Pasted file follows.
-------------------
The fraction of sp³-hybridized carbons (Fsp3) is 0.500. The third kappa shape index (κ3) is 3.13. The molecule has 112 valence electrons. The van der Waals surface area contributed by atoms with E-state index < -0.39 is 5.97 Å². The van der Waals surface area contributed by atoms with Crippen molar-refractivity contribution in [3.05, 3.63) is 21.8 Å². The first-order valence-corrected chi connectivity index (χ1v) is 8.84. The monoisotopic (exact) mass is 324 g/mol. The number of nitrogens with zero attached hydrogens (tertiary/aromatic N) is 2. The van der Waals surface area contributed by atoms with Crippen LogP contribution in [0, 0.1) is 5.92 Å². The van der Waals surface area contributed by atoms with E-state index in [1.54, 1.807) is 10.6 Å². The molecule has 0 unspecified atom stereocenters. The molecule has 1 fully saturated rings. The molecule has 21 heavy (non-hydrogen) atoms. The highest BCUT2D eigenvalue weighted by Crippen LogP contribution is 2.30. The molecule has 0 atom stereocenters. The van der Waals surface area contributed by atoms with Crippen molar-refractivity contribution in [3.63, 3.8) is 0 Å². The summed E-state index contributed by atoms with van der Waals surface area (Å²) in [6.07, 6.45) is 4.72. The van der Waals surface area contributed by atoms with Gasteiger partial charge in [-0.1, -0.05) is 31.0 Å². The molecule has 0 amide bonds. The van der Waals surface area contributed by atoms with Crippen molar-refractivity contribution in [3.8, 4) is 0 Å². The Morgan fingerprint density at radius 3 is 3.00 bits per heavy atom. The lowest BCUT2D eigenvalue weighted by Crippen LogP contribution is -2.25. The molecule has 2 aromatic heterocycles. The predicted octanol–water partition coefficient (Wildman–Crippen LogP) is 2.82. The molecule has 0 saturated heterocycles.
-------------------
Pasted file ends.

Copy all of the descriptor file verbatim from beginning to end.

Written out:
The fraction of sp³-hybridized carbons (Fsp3) is 0.500. The third kappa shape index (κ3) is 3.13. The molecule has 112 valence electrons. The van der Waals surface area contributed by atoms with E-state index < -0.39 is 5.97 Å². The van der Waals surface area contributed by atoms with Crippen molar-refractivity contribution in [3.05, 3.63) is 21.8 Å². The first-order valence-corrected chi connectivity index (χ1v) is 8.84. The monoisotopic (exact) mass is 324 g/mol. The number of nitrogens with zero attached hydrogens (tertiary/aromatic N) is 2. The van der Waals surface area contributed by atoms with Crippen LogP contribution in [0, 0.1) is 5.92 Å². The van der Waals surface area contributed by atoms with E-state index in [1.54, 1.807) is 10.6 Å². The molecule has 0 unspecified atom stereocenters. The molecule has 1 fully saturated rings. The molecule has 21 heavy (non-hydrogen) atoms. The highest BCUT2D eigenvalue weighted by Crippen LogP contribution is 2.30. The molecule has 0 atom stereocenters. The van der Waals surface area contributed by atoms with Crippen molar-refractivity contribution in [3.63, 3.8) is 0 Å². The summed E-state index contributed by atoms with van der Waals surface area (Å²) in [6.07, 6.45) is 4.72. The van der Waals surface area contributed by atoms with Gasteiger partial charge in [-0.1, -0.05) is 31.0 Å². The molecule has 0 amide bonds. The van der Waals surface area contributed by atoms with Crippen molar-refractivity contribution in [3.8, 4) is 0 Å². The Morgan fingerprint density at radius 3 is 3.00 bits per heavy atom. The lowest BCUT2D eigenvalue weighted by Crippen LogP contribution is -2.25. The molecule has 2 aromatic heterocycles. The predicted octanol–water partition coefficient (Wildman–Crippen LogP) is 2.82. The molecule has 0 saturated heterocycles.